So today, when I opened to my little black book's reflection, there it was. Feast on Sundays. Feast amidst the fasting. If you have decided to give something up, allow it to yourself that day. Embrace the day with all the blessings God has given you. Approach the day with love for all around you.

And then, I also realized a joy I had allowed myself this Lent. Posting daily a reading from the day. It is with joy I share the reading of the day that has touched my heart. It is with joy that I know at least two readers are following this and have told me are so far enjoying it (I will post on Sundays as well, although they are not days of Lent).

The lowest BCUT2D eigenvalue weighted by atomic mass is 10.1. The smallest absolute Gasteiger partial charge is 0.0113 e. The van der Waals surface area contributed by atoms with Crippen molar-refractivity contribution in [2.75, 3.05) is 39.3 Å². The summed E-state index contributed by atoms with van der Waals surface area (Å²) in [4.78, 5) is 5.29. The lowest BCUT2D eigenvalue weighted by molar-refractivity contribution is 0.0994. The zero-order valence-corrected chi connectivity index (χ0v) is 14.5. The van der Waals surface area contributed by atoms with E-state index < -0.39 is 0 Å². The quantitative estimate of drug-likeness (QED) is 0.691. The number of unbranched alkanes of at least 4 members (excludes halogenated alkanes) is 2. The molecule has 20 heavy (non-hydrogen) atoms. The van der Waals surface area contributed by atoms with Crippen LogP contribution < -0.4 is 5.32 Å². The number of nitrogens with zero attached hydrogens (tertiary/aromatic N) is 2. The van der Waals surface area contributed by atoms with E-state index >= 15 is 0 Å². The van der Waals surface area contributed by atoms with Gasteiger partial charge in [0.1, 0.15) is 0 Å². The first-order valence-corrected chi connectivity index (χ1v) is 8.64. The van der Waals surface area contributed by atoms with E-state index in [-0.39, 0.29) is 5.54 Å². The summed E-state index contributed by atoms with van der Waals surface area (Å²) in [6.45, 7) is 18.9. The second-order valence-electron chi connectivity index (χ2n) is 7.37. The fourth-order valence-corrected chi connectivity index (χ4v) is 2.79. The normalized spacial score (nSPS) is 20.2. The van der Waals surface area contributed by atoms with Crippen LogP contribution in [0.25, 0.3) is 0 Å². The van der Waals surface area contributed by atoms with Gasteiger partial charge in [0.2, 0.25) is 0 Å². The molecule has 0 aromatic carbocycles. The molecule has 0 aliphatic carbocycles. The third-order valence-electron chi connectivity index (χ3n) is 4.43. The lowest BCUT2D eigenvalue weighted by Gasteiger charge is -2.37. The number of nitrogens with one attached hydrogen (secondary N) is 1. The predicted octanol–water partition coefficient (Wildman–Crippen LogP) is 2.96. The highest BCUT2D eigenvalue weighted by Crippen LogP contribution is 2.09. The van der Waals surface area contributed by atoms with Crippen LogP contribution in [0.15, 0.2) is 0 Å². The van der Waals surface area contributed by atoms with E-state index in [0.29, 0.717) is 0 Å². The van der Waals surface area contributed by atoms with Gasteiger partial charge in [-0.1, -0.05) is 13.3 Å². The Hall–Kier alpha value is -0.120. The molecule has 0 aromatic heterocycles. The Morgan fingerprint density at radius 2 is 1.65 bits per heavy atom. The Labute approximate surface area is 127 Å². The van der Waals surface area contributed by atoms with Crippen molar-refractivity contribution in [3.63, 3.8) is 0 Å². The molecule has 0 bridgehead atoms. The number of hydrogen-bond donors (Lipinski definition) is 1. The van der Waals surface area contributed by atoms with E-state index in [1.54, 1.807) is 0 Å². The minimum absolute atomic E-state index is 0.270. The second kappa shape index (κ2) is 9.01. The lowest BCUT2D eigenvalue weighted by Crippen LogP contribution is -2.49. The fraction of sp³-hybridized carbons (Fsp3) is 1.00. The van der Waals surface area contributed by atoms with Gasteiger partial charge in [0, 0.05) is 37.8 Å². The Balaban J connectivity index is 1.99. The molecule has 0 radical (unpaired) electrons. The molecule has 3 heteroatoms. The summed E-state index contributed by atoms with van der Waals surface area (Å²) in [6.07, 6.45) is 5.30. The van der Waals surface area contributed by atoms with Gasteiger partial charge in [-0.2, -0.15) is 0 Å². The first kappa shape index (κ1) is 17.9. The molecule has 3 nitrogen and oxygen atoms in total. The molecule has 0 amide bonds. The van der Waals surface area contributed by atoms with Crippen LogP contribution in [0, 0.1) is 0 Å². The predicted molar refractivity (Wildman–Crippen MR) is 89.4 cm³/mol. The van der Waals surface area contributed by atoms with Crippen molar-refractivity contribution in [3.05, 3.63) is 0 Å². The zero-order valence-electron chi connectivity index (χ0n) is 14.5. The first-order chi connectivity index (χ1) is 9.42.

So, how will you feast during our time of fasting?

From Today's Readings

Thus says the Lord God: Cry out full-throated and unsparingly, lift up your voice like a trumpet blast; Tell my people their wickedness, and the house of Jacob their sins. They seek me day after day, and desire to know my ways, Like a nation that has done what is just and not abandoned the law of their God; They ask me to declare what is due them, pleased to gain access to God. "Why do we fast, and you do not see it? afflict ourselves, and you take no note of it?"